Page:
Summary: A ten-minute run increases activation of the bilateral prefrontal cortex, improving mood and cognitive function.
Source: University of Tsukuba
Running may be a useful activity to undertake for better mental health. University of Tsukuba researchers have found that only ten minutes of moderate-intensity running increases local blood flow to the various loci in the bilateral prefrontal cortex—the part of the brain that plays an important role in controlling mood and executive functions.
These findings may contribute to the development of a wider range of treatment recommendations to benefit mental health.
There’s clear evidence that physical activity has many benefits, such as the ability to improve mood, but in previous studies, cycling was often the form of exercise studied. Running, however, has always played an important role in the well-being of humans. The unique form and efficiency of human running, which includes the ability to sustain this form of exertion (i.e., by jogging as opposed to sprinting), and the evolutionary success of humans are closely linked.
Despite this fact, researchers had not yet looked closely at the effects of running on brain regions that control mood and executive functions. “Given the extent of executive control required in coordinating balance, movement, and propulsion during running, it is logical that there would be increased neuronal activation in the prefrontal cortex and that other functions in this region would benefit from this increase in brain resources,” explains Professor Hideaki Soya.
To test their hypothesis, the research team used the well-established Stroop Color–Word Test and captured data on hemodynamic changes associated with brain activity while participants were engaged in each task. For example, in one task, incongruent information is shown, i.e., the word red is written in green, and the participant must name the color rather than read out the word.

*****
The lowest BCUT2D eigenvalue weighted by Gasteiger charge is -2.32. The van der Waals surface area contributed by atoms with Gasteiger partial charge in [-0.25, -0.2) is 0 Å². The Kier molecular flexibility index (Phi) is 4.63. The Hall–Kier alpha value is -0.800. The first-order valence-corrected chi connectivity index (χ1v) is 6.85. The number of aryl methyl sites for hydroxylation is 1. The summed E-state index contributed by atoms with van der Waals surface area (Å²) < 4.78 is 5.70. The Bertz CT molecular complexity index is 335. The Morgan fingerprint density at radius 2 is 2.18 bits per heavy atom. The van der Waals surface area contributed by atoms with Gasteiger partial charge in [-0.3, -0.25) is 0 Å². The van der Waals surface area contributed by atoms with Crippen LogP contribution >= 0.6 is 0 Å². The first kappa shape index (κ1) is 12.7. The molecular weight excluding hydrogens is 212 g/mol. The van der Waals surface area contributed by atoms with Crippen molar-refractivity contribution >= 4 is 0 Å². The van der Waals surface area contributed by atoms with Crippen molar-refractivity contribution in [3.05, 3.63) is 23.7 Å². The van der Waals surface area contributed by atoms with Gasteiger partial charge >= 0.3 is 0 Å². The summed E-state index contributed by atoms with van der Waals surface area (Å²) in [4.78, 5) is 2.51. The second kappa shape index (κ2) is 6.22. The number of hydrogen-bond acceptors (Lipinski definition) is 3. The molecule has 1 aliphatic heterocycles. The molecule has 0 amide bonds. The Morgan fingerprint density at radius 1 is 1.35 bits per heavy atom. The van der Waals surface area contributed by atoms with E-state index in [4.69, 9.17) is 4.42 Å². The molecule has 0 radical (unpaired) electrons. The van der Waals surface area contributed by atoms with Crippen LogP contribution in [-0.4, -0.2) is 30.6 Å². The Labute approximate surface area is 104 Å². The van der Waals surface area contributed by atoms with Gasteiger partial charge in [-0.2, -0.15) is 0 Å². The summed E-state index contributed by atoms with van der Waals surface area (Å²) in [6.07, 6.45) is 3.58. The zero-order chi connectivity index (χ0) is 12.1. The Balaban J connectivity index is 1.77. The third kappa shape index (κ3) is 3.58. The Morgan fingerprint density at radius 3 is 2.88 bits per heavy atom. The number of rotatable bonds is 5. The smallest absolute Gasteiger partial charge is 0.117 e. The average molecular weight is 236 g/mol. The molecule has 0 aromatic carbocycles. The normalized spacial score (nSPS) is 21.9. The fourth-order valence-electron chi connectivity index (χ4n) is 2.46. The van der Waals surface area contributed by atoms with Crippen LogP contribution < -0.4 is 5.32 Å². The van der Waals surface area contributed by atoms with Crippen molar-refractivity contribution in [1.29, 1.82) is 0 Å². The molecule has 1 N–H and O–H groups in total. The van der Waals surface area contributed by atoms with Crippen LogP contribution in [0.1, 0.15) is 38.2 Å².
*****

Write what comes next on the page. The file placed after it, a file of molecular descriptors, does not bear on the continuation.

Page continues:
To do so, the brain must process both sets of information and inhibit the extraneous information. The Stroop interference effect was quantified by the difference in response times for this task and those for a simpler version of the task—stating the names of color swatches.
The results demonstrated that, after ten minutes of moderate-intensity running, there was a significant reduction in Stroop interference effect time. Furthermore, bilateral prefrontal activation had significantly increased during the Stroop task. After running, participants reported being in a better mood. “This was supported by findings of coincident activations in the prefrontal cortical regions involved in mood regulation,” first author Chorphaka Damrongthai adds.
Given that many characteristics of the human prefrontal cortex are uniquely human, this study not only sheds light on the present benefits of running but also on the possible role that these benefits may have played in the evolutionary past of humans.
Funding: This work was supported in part by the Japan Society for the Promotion of Science (JSPS) grants 16H06405, 18H04081, and 21H04858 and the Japan Science and Technology Agency (JST) grant JPMJMI19D5
Benefit of human moderate running boosting mood and executive function coinciding with bilateral prefrontal activation
Running, compared to pedaling is a whole-body locomotive movement that may confer more mental health via strongly stimulating brains, although running impacts on mental health but their underlying brain mechanisms have yet to be determined; since almost the mechanistic studies have been done with pedaling.
We thus aimed at determining the acute effect of a single bout of running at moderate-intensity, the most popular condition, on mood and executive function as well as their neural substrates in the prefrontal cortex (PFC).
Twenty-six healthy participants completed both a 10-min running session on a treadmill at 50%V˙O2peakV˙O2peak and a resting control session in randomized order. Executive function was assessed using the Stroop interference time from the color-word matching Stroop task (CWST) and mood was assessed using the Two-Dimensional Mood Scale, before and after both sessions.
Prefrontal hemodynamic changes while performing the CWST were investigated using functional near-infrared spectroscopy. Running resulted in significant enhanced arousal and pleasure level compared to control. Running also caused significant greater reduction of Stroop interference time and increase in Oxy-Hb signals in bilateral PFCs.
Besides, we found a significant association among pleasure level, Stroop interference reaction time, and the left dorsolateral PFCs: important brain loci for inhibitory control and mood regulation. To our knowledge, an acute moderate-intensity running has the beneficial of inducing a positive mood and enhancing executive function coinciding with cortical activation in the prefrontal subregions involved in inhibitory control and mood regulation.
These results together with previous findings with pedaling imply the specificity of moderate running benefits promoting both cognition and pleasant mood.